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Where Do Kids Learn To Text & Drive? Ford Survey Blames Mom & Dad Page 2

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Ford's Safe Driving Survey



Handing over the keys, and advice

“Open communication with your child is vital as they are reaching the driving age,” said family communications expert Dr. Charles Sophy. “First, set a positive example or they won’t take you seriously. Then, take time to talk with them about expectations like curfews, driving destinations and speed limits, and do so on a regular basis. Encourage them to attend local driving clinics or volunteer with community police departments to see firsthand what happens on the road. This can help empower your youngsters to make good decisions.”

Today, Ford hosts an interactive panel discussion led by Dr. Sophy and company safety experts to interpret the research results and discuss ways to enhance teen driving safety. The panel includes Jim Graham, manager, Ford Driving Skills for Life; and Andy Sarkisian, Ford safety planning and strategy manager and one of the creators of Ford’s MyKey® teen driving safety technology and his daughter Lauren, who inspired the innovation after two crashes. Nicole Blades, contributor to Cosmopolitan Magazine, is moderating the panel.

Reducing distractions
According to NHTSA, in 2009 there were more than 2,300 young (age 15 to 20 years) driver fatalities and nearly 200,000 young drivers injured in crashes. While inattention or distraction – such as daydreaming, talking with passengers, eating or hand-held texting – is a factor for 11 percent of all drivers in fatal crashes, it is reported that 16 percent of all drivers younger than 20 involved in fatal crashes were distracted while driving.

The most compelling research shows distractions that take drivers’ eyes away from the road for an extended period of time are a factor in nearly 80 percent of accidents. Ford’s findings show teens most commonly report their parents are distracted by eating or drinking (57 percent), talking or texting on a hand-held phone (42 percent), and other distractions such as grooming (32 percent).

Ford emphasizes through its Driving Skills for Life program and new technologies how to combat these risks after its research showed that teens can be particularly distracted with new electronics. For example, Ford’s research showed teens generally look away from the road longer to perform tasks such as dialing a phone number.

Safer driving tools
Ford is also making advancements in auto safety technologies to shape teens’ current and future driving experiences, such as:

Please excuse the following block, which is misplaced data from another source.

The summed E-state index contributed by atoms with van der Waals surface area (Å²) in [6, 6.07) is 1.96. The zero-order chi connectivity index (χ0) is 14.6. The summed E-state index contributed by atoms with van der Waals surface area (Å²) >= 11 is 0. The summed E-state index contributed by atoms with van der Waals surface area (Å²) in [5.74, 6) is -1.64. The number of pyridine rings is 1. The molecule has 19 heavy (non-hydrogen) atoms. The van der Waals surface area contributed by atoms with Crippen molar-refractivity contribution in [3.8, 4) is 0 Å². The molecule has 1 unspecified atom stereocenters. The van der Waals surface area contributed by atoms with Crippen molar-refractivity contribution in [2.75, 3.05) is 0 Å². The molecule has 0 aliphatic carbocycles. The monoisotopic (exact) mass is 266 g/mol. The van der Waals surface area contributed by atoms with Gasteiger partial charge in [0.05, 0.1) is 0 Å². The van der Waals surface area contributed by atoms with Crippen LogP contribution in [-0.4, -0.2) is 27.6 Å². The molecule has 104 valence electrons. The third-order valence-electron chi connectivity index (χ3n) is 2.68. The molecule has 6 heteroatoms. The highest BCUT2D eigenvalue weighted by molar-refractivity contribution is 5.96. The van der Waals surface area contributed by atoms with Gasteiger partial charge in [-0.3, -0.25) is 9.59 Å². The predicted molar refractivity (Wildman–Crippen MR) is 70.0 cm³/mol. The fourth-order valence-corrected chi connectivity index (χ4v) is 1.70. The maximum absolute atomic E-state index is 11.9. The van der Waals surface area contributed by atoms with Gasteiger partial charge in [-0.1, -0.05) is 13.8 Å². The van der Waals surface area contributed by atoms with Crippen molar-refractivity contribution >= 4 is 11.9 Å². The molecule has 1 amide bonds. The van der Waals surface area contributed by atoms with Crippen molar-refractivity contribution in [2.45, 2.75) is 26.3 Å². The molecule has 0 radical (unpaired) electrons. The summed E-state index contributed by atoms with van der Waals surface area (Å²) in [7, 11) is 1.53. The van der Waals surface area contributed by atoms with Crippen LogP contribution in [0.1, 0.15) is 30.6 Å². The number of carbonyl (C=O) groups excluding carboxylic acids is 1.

MyKey – Programmable teen safety feature can limit the vehicle’s top speed (at 65, 70, 75 or 80 mph) and audio volume to 44 percent of total volume. MyKey also encourages seat belt use by muting the audio system if front occupants aren’t buckled up, and can be programmed to block inappropriate radio content

    SYNC® – Hands-free communication technology links with a user’s cellular phone and music player so they can more safely make calls and listen to their favorite songs. The 911 Assist feature helps quickly connect drivers directly to a local emergency operator in the event of an accident

    Intelligent vehicles – Ford is the first automaker to tour the country with prototypes of “talking vehicles” with advanced Wi-Fi technology that one day could alert drivers of potential collisions they don’t see and reduce traffic congestion and wasted fuel. Intelligent vehicles could potentially help in 81 percent of all police-reported light-vehicle crashes involving unimpaired drivers, according to a NHTSA report

For more information about Ford Driving Skills for Life, visit www.drivingskillsforlife.com to get details about this year’s tour including modules, quizzes, car care and driving tip videos and games. Free educator packets are available for students, parents, educators and community organizations.

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About the survey
The survey, conducted by Kelton Research, offers a cross-generational look at thoughts and behaviors related to driving safety. The respondent sample included 908 people (305 parents of 9- to 19-year-olds, 302 teens ages 13 to 19, and 301 tweens ages 9 to 12).

About Ford Motor Company
Ford Motor Company, a global automotive industry leader based in Dearborn, Mich., manufactures or distributes automobiles across six continents. With about 164,000 employees and about 70 plants worldwide, the company's automotive brands include Ford and Lincoln. The company provides financial services through Ford Motor Credit Company. For more information regarding Ford's products, please visit www.ford.com.

About Ford Motor Company Fund and Community Services
Ford Motor Company Fund and Community Services works with community partners to advance driving safety, education and American heritage and community life. The Ford Motor Company Fund has operated for more than 60 years with ongoing funding from Ford Motor Company. The award-winning Ford Driving Skills for Life program teaches new drivers through a variety of hands-on and interactive methods. Innovation in education is encouraged through national programs that enhance high school learning and provide college scholarships and university grants. Through the Ford Volunteer Corps, more than 20,000 Ford employees and retirees each year work on projects that better their communities in dozens of countries. For more information, visit www.community.ford.com.


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  1. With more traffic and portable technologies on the road, drivers education courses should be mandatory in education. It is certainly more important in the real world than most of the courses taught in school.
     
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